Let's discuss current draw for DCC. N and other scales

kmcsjr Jun 9, 2017

  1. kmcsjr

    kmcsjr TrainBoard Member

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    In another thread a modeler considering DCC in N, is concerned about the 2A limit of the standard DCC++ system.
    I've been using a PowerCab for a while now. It has the stock wall wart, with less than 2A output. I've had 5 to 7 or 8 engines moving at once, some sound, some double headed, 2 lighted passenger trains, always lit, on sidings, throwing multiple switches. I use Unitrack, 16gauge bus. 18 to 22 gauge feeders. Some of my decoders are drop in, or stock. Some, I've soldered (and I don't consider myself to be great, with an iron). Unless I short out (usually because I forgot to throw a switch), I have yet to draw more than 1A. I really don't remember seeing 0.9.

    So, in your experience, when do you need more than 2A? How much current do you draw, doing what?


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  2. RBrodzinsky

    RBrodzinsky Staff Member TrainBoard Supporter

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    I have a RRampMeter permanently installed in-line directly after my command station (DCS-100) on the JACALAR. I have had upwards of 25-30 locos on the tracks at any given time, many (now most) sound installed. Typically never have more than 5-6 locos moving at once (never more than 3 trains, but with consists), and I have never seen my current draw exceed 1.75 amps. That was with all running locos sound installed, and even then only momentarily. Tends to fall back down to near 1.2-1.3 amps once everything is moving.

    Note - none of my switches or lighting are powered from track. All of those come from auxiliary power.
     
  3. Greg Elmassian

    Greg Elmassian TrainBoard Member

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    I replaced the non-regulated wall wart with something more substantial and regulated. Then I used a RRamp meter also. The current draw indicator in the PowerCab itself is not very accurate.

    Yes, once everything is started up, power draw is a lot lower than most people are led to believe. It's startup current and transients that can give you erratic operation.

    Greg
     
  4. gatrhumpy

    gatrhumpy TrainBoard Member

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    I've never had a problem with 2A. I've had 3 sound engines running with lit passenger cars.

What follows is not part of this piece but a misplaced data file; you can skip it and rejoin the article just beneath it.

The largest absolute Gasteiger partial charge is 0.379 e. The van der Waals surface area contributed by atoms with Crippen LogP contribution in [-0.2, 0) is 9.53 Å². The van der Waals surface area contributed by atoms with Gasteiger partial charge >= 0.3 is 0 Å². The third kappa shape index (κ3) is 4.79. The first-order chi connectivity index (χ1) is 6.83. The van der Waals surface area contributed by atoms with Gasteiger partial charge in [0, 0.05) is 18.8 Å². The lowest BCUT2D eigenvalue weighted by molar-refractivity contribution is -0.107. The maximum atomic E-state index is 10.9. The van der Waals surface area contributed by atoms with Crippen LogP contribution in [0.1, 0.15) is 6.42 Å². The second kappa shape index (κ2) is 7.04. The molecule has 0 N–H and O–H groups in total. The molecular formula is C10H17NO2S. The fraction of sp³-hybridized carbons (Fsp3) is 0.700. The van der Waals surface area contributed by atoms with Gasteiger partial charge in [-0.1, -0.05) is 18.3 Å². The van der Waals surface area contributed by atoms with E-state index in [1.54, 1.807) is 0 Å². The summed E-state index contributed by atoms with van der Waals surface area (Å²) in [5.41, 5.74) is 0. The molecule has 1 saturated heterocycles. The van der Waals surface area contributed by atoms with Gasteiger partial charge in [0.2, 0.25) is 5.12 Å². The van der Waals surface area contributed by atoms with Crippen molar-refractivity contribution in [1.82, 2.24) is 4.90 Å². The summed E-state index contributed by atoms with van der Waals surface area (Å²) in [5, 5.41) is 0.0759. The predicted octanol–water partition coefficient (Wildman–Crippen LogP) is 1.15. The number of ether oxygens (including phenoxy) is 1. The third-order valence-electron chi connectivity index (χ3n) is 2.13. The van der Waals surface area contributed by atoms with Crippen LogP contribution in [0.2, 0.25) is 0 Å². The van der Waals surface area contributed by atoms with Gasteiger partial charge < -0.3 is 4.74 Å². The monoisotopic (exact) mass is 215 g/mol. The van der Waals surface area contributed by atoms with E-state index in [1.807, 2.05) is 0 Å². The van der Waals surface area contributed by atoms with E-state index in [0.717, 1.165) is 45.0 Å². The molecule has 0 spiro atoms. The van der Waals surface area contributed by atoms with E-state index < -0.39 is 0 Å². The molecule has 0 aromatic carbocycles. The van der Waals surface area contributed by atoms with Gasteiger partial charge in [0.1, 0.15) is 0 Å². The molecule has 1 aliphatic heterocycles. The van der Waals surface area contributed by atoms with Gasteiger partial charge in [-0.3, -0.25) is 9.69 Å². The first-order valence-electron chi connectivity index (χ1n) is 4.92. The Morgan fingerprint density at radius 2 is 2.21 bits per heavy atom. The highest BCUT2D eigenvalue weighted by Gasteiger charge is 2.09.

5. CSX Robert

    CSX Robert TrainBoard Member

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    I have the original Digitgrax Zephyr, which is 2.5 amps. I have tried to see if I could reach its limits , and so far I haven't. The most I have had running at the same time so far is 7 trains with a total of 9 engines. This included an Athearn Challenger with sound and a dual motored Bachmann DD40AX. The engines were not running light either, they had trains of varying lengths. The shortest was 3 cars - an Athearn Bombardier commuter train - and the longest was 25 Micro-Trains boxcars. I also had some lighted cars, 3 Kato Superliners(with the original incandescent lighting kits, not the newer LED kits) and an Aerotrain with one 3-car add-on set.
     
  6. Karl Masoner

    Karl Masoner New Member

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    I'm new to this forum. I don't currently have a layout, but I operate on several layouts in different scales. I also am involved or have been involved in construction of layouts. In my experience there should be less concern about the current capacity of the primary command station/booster and more attention paid to proper design of the layout for operations. This will minimize overkill and cost as well as labor. Even on a small layout things like inrush current at start up can easily be minimized by isolating idle locomotives. Proper sizing and use of boosters and power districts will make a 2 amp limit on a command station moot. We all hate it when derailment of one train disables all trains on a layout, but good power district design will prevent that and keep current requirements low enough to prevent instantaneous meltdown when accidents occur. I worked on a large automated layout at Union Station in Kansas City for several years. It was over powered and under protected. I still have a melted Burlington Zephyr and a lump that used to be an SD26 as reminders.

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    kmcsjr likes this.
  7. lexon

    lexon TrainBoard Member

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    I built two DCC amp meters some years ago. One for my NCE Power Cab at home and one for the clubs five amp NCE Power Pro.
    I clipped a high amperage rheostat across the rails. I lower the resistance and my Power Cab trips at about 1.98 amps.
    The clubs Power Pro at about 4.97 amps.
    I bought the converting device online. PC board and components. Less than ten dollars as I recall.
    It uses a Harbor Freight multi-meter that cost me about two dollars each. I set it on the 20ma current scale.
    These forums have a forum that shows interesting projects that users post and the administrator put the discussion there.
    The club version, I used the voltmeter option and bought a large LED display so the club can see the current readings easily.
    The ZXCT does the converting.
    The one at home, I used the current option with HF meter.
    The HF meters read about 13.6 VAC I have four of these meters. My digital Scope shows the results for voltage and no spiking.
    Yes I know about RMS meters but not needed in my case.

    http://home.cogeco.ca/~rpaisley4/DCCvolts.html

    This guy has proven circuits.

    Rich
     
    Last edited: Jun 24, 2017

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